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Optimization of the degenerated interfacial ATP binding site improves the function of disease-related mutant cystic fibrosis transmembrane conductance regulator (CFTR) channels.

Authors
  • 1
  • 1 Department of Medical Pharmacology and Physiology, University of Missouri, Columbia, Missouri 65211, USA.
Type
Published Article
Journal
Journal of Biological Chemistry
1083-351X
Publisher
American Society for Biochemistry and Molecular Biology
Publication Date
Volume
285
Issue
48
Pages
37663–37671
Identifiers
DOI: 10.1074/jbc.M110.172817
PMID: 20861014
Source
Medline
License
Unknown

Abstract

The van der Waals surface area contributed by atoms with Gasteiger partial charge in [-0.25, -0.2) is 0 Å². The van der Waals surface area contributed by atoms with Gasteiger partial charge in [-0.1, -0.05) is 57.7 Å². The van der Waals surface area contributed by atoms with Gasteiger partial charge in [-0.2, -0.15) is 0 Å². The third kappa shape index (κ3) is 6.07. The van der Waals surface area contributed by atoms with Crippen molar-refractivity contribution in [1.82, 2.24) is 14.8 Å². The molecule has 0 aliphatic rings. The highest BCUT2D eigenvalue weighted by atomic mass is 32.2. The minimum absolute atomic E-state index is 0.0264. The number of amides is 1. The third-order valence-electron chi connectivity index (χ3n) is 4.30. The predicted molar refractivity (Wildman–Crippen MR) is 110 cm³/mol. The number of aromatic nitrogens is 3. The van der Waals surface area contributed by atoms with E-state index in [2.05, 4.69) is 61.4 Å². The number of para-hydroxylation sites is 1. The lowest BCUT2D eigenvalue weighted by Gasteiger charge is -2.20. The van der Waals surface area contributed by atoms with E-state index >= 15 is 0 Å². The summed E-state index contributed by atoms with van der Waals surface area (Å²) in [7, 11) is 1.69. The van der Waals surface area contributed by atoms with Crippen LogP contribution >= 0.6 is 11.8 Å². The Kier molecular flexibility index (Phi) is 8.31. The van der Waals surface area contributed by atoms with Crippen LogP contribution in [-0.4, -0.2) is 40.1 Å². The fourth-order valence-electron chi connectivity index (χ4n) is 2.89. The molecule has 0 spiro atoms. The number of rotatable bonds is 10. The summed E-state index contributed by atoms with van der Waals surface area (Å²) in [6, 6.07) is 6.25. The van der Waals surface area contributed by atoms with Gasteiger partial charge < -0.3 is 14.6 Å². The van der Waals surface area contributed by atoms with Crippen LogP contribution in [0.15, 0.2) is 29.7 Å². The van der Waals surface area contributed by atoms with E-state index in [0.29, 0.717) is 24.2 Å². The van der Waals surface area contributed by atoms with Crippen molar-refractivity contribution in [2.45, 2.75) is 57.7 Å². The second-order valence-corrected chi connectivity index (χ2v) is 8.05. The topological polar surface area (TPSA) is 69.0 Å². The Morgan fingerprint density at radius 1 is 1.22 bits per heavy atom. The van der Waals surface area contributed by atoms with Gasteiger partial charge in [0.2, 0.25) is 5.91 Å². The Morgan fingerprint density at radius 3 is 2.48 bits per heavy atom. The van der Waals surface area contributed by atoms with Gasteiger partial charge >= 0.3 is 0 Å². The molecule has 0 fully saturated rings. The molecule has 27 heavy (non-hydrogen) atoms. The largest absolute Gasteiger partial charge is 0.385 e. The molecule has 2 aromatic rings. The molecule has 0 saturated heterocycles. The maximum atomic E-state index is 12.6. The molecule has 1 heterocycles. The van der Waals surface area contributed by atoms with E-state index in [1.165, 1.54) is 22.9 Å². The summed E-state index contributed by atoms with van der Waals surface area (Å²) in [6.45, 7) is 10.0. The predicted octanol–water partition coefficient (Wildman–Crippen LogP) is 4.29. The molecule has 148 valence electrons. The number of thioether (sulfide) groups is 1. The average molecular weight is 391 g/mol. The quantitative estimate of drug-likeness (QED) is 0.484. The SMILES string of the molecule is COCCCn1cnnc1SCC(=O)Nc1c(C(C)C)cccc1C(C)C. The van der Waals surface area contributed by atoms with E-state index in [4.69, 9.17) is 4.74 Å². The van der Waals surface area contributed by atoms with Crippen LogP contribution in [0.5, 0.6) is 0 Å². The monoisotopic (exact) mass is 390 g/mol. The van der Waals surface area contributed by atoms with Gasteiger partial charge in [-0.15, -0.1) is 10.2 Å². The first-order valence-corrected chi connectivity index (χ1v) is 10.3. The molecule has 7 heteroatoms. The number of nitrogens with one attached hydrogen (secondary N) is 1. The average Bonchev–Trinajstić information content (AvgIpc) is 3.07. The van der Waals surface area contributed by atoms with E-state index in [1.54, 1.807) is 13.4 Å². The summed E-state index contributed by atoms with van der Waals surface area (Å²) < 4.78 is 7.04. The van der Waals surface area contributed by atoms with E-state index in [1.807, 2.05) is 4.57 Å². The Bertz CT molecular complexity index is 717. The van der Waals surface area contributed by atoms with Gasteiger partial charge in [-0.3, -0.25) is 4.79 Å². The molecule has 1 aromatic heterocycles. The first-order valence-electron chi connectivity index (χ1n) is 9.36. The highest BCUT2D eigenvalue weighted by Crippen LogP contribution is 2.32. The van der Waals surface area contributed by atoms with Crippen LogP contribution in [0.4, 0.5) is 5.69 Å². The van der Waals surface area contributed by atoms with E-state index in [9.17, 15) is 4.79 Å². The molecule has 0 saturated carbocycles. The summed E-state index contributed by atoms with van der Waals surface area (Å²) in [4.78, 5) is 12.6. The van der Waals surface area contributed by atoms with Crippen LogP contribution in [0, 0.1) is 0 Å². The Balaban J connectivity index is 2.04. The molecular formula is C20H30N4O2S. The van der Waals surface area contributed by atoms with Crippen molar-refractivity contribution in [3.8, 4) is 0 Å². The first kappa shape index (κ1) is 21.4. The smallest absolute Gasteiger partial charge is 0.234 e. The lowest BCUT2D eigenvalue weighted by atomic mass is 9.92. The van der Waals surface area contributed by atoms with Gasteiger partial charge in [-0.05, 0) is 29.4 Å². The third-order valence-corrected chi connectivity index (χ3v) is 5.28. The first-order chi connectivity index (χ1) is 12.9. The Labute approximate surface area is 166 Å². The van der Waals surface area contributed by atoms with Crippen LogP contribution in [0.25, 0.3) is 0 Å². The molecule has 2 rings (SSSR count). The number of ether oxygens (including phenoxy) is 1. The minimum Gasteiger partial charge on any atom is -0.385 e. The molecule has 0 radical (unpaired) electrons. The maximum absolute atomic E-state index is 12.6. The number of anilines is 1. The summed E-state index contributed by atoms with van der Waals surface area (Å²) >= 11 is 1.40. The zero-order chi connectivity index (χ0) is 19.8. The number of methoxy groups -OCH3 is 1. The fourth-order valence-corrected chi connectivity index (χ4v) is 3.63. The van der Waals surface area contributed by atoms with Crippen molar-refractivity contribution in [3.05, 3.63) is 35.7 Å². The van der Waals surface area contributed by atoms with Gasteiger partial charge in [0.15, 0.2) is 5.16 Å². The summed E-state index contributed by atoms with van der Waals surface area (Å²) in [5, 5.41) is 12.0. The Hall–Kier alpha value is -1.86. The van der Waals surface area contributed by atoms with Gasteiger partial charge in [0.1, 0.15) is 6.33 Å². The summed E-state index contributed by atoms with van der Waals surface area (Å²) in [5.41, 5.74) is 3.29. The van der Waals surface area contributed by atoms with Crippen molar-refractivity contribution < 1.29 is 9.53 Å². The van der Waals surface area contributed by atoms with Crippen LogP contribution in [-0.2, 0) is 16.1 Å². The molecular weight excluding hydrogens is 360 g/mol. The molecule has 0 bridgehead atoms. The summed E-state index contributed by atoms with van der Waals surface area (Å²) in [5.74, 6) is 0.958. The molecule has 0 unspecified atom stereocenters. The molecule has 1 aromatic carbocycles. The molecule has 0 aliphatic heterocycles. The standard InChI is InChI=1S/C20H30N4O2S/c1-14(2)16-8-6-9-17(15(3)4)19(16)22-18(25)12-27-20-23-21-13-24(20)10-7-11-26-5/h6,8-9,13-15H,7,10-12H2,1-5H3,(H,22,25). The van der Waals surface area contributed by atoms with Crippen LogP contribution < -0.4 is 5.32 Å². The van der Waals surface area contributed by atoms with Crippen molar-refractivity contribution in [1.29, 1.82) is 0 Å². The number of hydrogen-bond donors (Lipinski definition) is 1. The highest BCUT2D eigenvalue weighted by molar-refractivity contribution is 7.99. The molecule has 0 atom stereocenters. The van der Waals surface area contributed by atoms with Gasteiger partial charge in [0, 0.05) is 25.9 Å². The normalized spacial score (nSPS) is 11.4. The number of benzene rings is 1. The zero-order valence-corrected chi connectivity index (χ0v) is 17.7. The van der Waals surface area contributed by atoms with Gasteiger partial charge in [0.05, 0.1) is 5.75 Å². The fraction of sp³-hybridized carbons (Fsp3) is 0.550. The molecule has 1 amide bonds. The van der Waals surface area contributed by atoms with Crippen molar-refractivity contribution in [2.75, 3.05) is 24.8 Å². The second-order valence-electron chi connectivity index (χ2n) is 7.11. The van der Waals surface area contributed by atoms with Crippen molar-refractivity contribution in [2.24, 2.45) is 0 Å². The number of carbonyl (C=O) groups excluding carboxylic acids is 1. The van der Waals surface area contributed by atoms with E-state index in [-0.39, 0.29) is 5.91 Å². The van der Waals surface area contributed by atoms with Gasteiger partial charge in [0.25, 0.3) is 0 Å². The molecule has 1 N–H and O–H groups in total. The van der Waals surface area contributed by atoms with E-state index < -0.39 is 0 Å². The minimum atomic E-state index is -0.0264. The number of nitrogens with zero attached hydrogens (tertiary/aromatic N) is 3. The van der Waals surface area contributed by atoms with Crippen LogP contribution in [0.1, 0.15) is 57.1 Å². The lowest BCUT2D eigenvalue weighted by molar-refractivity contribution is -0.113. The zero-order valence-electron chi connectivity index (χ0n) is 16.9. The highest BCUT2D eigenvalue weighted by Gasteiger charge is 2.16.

The cystic fibrosis transmembrane conductance regulator (CFTR) chloride channel, an ATP binding cassette (ABC) protein whose defects cause the deadly genetic disease cystic fibrosis (CF), encompasses two nucleotide binding domains (NBD1 and NBD2). Recent studies indicate that in the presence of ATP, the two NBDs coalesce into a dimer, trapping an ATP molecule in each of the two interfacial composite ATP binding sites (site 1 and site 2). Experimental evidence also suggests that CFTR gating is mainly controlled by ATP binding and hydrolysis in site 2, whereas site 1, which harbors several non-canonical substitutions in ATP-interacting motifs, is considered degenerated. The CF-associated mutation G551D, by introducing a bulky and negatively charged side chain into site 2, completely abolishes ATP-induced openings of CFTR. Here, we report a strategy to optimize site 1 for ATP binding by converting two amino acid residues to ABC consensus (i.e. H1348G) or more commonly seen residues in other ABC proteins (i.e. W401Y,W401F). Introducing either one or both of these mutations into G551D-CFTR confers ATP responsiveness for this disease-associated mutant channel. We further showed that the same maneuver also improved the function of WT-CFTR and the most common CF-associated ΔF508 channels, both of which rely on site 2 for gating control. Thus, our results demonstrated that the degenerated site 1 can be rebuilt to complement or support site 2 for CFTR function. Possible approaches for developing CFTR potentiators targeting site 1 will be discussed.

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